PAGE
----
February is Browntail Awareness Month: Here's What You Can Do
February 2, 2024
Browntail Moth (BTM) caterpillars have been an ongoing nuisance in Maine; causing tree defoliation and rashes in humans. Reduce your chances of encountering this pest on your property by learning how to recognize and remove their winter webs from your trees during February, Browntail Moth Awareness month.
February Checklist - Reduce Browntail Impacts:
- Recognize browntail winter webs (see photo below). Check the tips of tree branches for palm-sized (2-5 inches long) webs tied to the leaf stem with white silk. Browntail strongly prefer to make their webs in oak, apple, crabapple, cherry, birch, poplar, shadbush, and rose bushes.
- Remove browntail winter webs. Use hand snips or an extendable pole pruner in areas within reach of the ground and away from hazards such as powerlines. Protect your eyes and skin during removal as toxic caterpillars may still be present. After removal, destroy webs:
- Obtain burn permit and burn them in a contained fire, or
- Soak them in a bucket of soapy water for a few days before disposing
- Recruit professional help when you can't remove winter webs. Licensed arborists or FAA-certified drone operators can help remove webs during the winter. Licensed pesticide applicators may be able to use pesticides on trees with browntail during early spring to reduce browntail populations.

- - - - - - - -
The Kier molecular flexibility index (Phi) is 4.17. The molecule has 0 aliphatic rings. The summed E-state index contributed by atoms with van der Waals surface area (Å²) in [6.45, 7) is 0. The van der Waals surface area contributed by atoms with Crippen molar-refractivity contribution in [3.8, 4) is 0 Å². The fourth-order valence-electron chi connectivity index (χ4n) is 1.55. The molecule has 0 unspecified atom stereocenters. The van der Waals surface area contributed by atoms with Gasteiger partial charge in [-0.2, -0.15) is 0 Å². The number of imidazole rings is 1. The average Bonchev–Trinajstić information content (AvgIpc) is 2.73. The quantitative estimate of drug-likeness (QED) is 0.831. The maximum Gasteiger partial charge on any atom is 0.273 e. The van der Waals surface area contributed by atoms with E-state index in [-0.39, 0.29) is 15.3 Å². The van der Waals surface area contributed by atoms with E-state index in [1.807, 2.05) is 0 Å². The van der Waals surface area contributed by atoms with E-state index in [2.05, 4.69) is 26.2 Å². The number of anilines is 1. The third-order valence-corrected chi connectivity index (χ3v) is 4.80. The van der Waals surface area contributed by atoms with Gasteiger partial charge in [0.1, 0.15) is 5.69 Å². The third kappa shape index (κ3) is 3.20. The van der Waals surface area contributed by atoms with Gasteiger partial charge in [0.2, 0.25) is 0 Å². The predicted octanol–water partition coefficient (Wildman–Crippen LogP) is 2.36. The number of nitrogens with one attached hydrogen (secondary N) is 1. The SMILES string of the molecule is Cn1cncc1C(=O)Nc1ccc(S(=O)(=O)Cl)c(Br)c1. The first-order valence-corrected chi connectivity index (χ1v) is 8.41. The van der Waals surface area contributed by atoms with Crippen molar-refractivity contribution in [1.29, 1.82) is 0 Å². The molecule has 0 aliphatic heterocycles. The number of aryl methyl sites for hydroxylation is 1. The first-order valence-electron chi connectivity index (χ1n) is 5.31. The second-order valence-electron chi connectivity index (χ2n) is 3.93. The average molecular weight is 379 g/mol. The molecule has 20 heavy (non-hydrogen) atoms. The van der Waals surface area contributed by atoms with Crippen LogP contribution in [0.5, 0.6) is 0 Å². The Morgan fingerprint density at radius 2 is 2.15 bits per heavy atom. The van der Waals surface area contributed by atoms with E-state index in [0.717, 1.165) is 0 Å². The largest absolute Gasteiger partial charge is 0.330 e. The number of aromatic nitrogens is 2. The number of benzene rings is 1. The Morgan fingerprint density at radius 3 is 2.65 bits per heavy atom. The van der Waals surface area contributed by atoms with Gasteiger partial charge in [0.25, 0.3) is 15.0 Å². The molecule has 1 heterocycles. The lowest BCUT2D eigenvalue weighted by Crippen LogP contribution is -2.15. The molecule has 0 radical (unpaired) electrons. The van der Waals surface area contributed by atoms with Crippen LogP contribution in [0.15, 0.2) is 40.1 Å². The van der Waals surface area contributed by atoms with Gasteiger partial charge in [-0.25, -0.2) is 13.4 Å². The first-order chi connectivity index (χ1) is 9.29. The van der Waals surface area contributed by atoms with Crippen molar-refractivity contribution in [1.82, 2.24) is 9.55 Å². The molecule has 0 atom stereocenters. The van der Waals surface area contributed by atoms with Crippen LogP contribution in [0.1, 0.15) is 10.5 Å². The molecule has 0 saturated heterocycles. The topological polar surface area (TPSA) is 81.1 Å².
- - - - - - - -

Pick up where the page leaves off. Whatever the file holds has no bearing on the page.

- Reach Out if you find browntail in your neighborhood or community. The more neighbors, businesses, and others that work together to respond to browntail, the better the results.
- Watch a video "Browntail Moth Detection in Maine" created by Maine entomologists to learn how to detect browntail on your property.
- Read our newly updated Browntail Moth Brochureto learn more about winter web removal and other browntail management tips.
- Check out our detailed Browntail Moth FAQ pagefor all things biology, management, human & tree health, and public policy.
- Use our Browntail Moth Interactive Mapto see where we've documented browntail moth presence through aerial and winter web surveys.
The MFS Forest Health and Monitoring Division coordinates within state government, local communities, and directly with citizens to respond to this issue. Winter is the best time to clip and destroy BTM winter webs within reach or hire licensed arborists or pesticide applicators to reduce out-of-reach populations. Comprehensive BTM information and tools compiled by MFS, Board of Pesticides Control, Maine Center for Disease Control, the University of Maine and other partners including research, infestation tracking, FAQs, and educational resources for communities, municipalities, businesses, and healthcare providers, are available on maine.gov/dacf/knockoutbtm